3 Mindfulness Techniques To End Rumination

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Introspection is the examination of your own conscious thoughts and feelings.1

You might look “inwardly” after a bad breakup or an altercation with a coworker to figure out what the heck went wrong.

Sometimes, you hate what you see on the inside so much that you’d rather look away.

This is called “denial,” by the way, which is a common defense mechanism.

On the flip side, you might acknowledge your flaws and realize that you have the potential to learn and grow from your experiences.

This ability to see yourself from an outsider’s perspective and take note of areas that can be improved is called “self-awareness.”

And like most benign things, self-awareness has its antithesis.

It goes by the name of “rumination.”


Rumination is the tendency to linger in your insecurities, weaknesses, bad breakups, etc., without gaining a sense of clarity or “rising above” your circumstances.2

That’s to say, you feed on negativity like the Cookie Monster, binging on anxiety, depression, and so forth, without focusing on the solutions to your problems.

Thus, the more you give in to rumination, the worse you feel about yourself.

Think of it as a zero-sum game where an advantage that is won by one side is lost by the other.

In rumination, you lose mental health cookies to the Monster. In turn, he gets to control your fears and insecurities.

And this is no bueno.


Picture this: you’ve broken up with your longtime sweetheart (or vice versa). Suddenly, you feel as though your whole world is crumbling faster than a tower of Jenga blocks.

You lock yourself in your room for 48 hours straight, listening to Radiohead and Coldplay albums that exude misery.

You wallow in the pain of your breakup because you think it’ll make you feel better.

What’s more, you feel that failing to mourn your dead relationship is a surefire way to prevent your wounds from healing.

As a result, you’re inclined to withhold the slightest dose of positivity from your life because you feel as though you don’t deserve it.

Look, a good cry can be as cathartic as squeezing the shit out of stress balls or punching pillows on your mattress.

There’s nothing wrong with “letting it out.”

But this isn’t the same as ruminating. And you should know that.


Letting it out means that you’ve shed the last necessary tear to get the f*ck back into the groove.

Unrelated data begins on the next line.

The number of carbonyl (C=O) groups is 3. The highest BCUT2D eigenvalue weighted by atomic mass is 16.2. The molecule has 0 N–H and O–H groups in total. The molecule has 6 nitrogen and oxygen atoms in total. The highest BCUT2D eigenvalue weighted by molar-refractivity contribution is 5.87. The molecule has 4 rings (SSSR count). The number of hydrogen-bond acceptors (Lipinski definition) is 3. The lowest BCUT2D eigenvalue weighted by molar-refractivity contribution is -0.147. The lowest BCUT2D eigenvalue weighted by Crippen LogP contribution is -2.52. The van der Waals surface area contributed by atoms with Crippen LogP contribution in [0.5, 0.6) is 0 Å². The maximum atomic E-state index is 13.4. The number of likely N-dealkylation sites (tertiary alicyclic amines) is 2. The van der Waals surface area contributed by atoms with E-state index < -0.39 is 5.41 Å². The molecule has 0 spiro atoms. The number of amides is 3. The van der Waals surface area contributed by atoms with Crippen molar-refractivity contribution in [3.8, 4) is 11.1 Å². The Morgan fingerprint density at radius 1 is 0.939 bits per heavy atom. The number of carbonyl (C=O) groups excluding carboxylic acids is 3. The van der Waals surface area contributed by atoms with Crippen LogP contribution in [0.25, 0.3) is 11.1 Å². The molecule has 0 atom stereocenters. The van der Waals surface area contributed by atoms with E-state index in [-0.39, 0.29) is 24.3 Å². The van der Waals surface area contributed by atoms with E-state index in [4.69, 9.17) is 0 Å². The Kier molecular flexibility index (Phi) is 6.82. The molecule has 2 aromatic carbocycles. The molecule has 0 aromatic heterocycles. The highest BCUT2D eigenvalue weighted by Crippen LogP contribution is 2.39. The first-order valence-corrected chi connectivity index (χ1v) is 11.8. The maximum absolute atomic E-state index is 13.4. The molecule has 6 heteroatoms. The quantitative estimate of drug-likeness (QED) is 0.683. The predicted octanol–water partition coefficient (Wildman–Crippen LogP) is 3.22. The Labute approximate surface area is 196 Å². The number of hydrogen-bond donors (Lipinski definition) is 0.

It’s healthily processing your emotions.

You let the teardrops flow “like a waterfall” (lyrics brought to you by Coldplay) and come out on the other side of your despair feeling much stronger and more secure about your emotions.

In other words, dwelling on things that have broken you can be useful insomuch as they unlock a new pathway towards recovery.

By contrast, dwelling too much on the issue without looking at the reasons behind your despair can lead to a major roadblock in your recovery.

More to the point: ruminating over what went wrong, or what could’ve been done differently, doesn’t change what went wrong. It doesn’t rewrite the history books.

So, stop trying to cast black magic on your problems, dear reader. You won’t make them go POOF! by riding the train to Rumination Station. 


To break free from rumination, you’ll need a flexible mindset.

You can achieve this by practicing mindfulness techniques that’ll help you master the elusive art of introspection.

Below are three of them that you can practice to avoid unhealthy rumination and fine-tune your sense of self-awareness.

hand holding vintage camera coastal background

1. Reframing

In her book, “Insight,” author Tasha Eurich calls the first mindfulness technique “reframing.”

To better understand this concept, imagine looking at a landscape through a camera lens.

When you zoom in or out, you might notice new elements decorating the landscape.

But when you shift the perspective drastically by pointing the camera elsewhere, a whole new picture comes into view.

And while reframing allows you to view the bigger picture of your experiences, a flexible mindset can help you interpret the different elements in the newly-framed picture.

For example, you might think of a global pandemic as the end of the world (cue ominous “dun dun dunnn!”)